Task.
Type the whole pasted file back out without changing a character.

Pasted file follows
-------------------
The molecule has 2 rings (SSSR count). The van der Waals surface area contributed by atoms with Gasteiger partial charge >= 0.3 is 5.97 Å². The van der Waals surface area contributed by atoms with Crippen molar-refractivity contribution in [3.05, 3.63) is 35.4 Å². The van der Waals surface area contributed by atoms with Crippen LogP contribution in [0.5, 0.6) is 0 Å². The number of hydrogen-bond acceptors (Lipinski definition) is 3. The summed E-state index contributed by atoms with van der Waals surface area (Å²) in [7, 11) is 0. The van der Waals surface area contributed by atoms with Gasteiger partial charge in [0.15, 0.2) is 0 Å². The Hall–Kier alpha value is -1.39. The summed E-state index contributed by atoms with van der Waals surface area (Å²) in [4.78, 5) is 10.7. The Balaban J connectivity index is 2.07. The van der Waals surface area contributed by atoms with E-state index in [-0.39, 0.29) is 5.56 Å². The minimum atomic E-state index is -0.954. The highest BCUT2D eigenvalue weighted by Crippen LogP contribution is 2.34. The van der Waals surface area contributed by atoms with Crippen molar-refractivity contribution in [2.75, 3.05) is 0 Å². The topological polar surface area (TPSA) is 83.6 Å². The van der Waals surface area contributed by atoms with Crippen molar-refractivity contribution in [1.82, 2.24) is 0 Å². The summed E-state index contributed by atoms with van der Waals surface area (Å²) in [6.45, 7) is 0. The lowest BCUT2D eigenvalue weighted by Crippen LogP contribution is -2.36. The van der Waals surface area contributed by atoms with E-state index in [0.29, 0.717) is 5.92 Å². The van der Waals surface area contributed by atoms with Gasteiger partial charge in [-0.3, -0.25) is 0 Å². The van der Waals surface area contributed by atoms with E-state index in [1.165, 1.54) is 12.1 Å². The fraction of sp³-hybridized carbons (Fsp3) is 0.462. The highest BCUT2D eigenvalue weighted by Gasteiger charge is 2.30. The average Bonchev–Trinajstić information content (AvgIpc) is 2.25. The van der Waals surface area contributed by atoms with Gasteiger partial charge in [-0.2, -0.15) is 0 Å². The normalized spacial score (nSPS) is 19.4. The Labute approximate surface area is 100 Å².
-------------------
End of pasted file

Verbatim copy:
The molecule has 2 rings (SSSR count). The van der Waals surface area contributed by atoms with Gasteiger partial charge >= 0.3 is 5.97 Å². The van der Waals surface area contributed by atoms with Crippen molar-refractivity contribution in [3.05, 3.63) is 35.4 Å². The van der Waals surface area contributed by atoms with Crippen LogP contribution in [0.5, 0.6) is 0 Å². The number of hydrogen-bond acceptors (Lipinski definition) is 3. The summed E-state index contributed by atoms with van der Waals surface area (Å²) in [7, 11) is 0. The van der Waals surface area contributed by atoms with Gasteiger partial charge in [0.15, 0.2) is 0 Å². The Hall–Kier alpha value is -1.39. The summed E-state index contributed by atoms with van der Waals surface area (Å²) in [4.78, 5) is 10.7. The Balaban J connectivity index is 2.07. The van der Waals surface area contributed by atoms with E-state index in [-0.39, 0.29) is 5.56 Å². The minimum atomic E-state index is -0.954. The highest BCUT2D eigenvalue weighted by Crippen LogP contribution is 2.34. The van der Waals surface area contributed by atoms with Crippen molar-refractivity contribution in [2.75, 3.05) is 0 Å². The topological polar surface area (TPSA) is 83.6 Å². The van der Waals surface area contributed by atoms with Crippen molar-refractivity contribution in [1.82, 2.24) is 0 Å². The summed E-state index contributed by atoms with van der Waals surface area (Å²) in [6.45, 7) is 0. The lowest BCUT2D eigenvalue weighted by Crippen LogP contribution is -2.36. The van der Waals surface area contributed by atoms with E-state index in [0.29, 0.717) is 5.92 Å². The van der Waals surface area contributed by atoms with Gasteiger partial charge in [-0.3, -0.25) is 0 Å². The van der Waals surface area contributed by atoms with E-state index in [1.165, 1.54) is 12.1 Å². The fraction of sp³-hybridized carbons (Fsp3) is 0.462. The highest BCUT2D eigenvalue weighted by Gasteiger charge is 2.30. The average Bonchev–Trinajstić information content (AvgIpc) is 2.25. The van der Waals surface area contributed by atoms with Gasteiger partial charge in [-0.2, -0.15) is 0 Å². The normalized spacial score (nSPS) is 19.4. The Labute approximate surface area is 100 Å².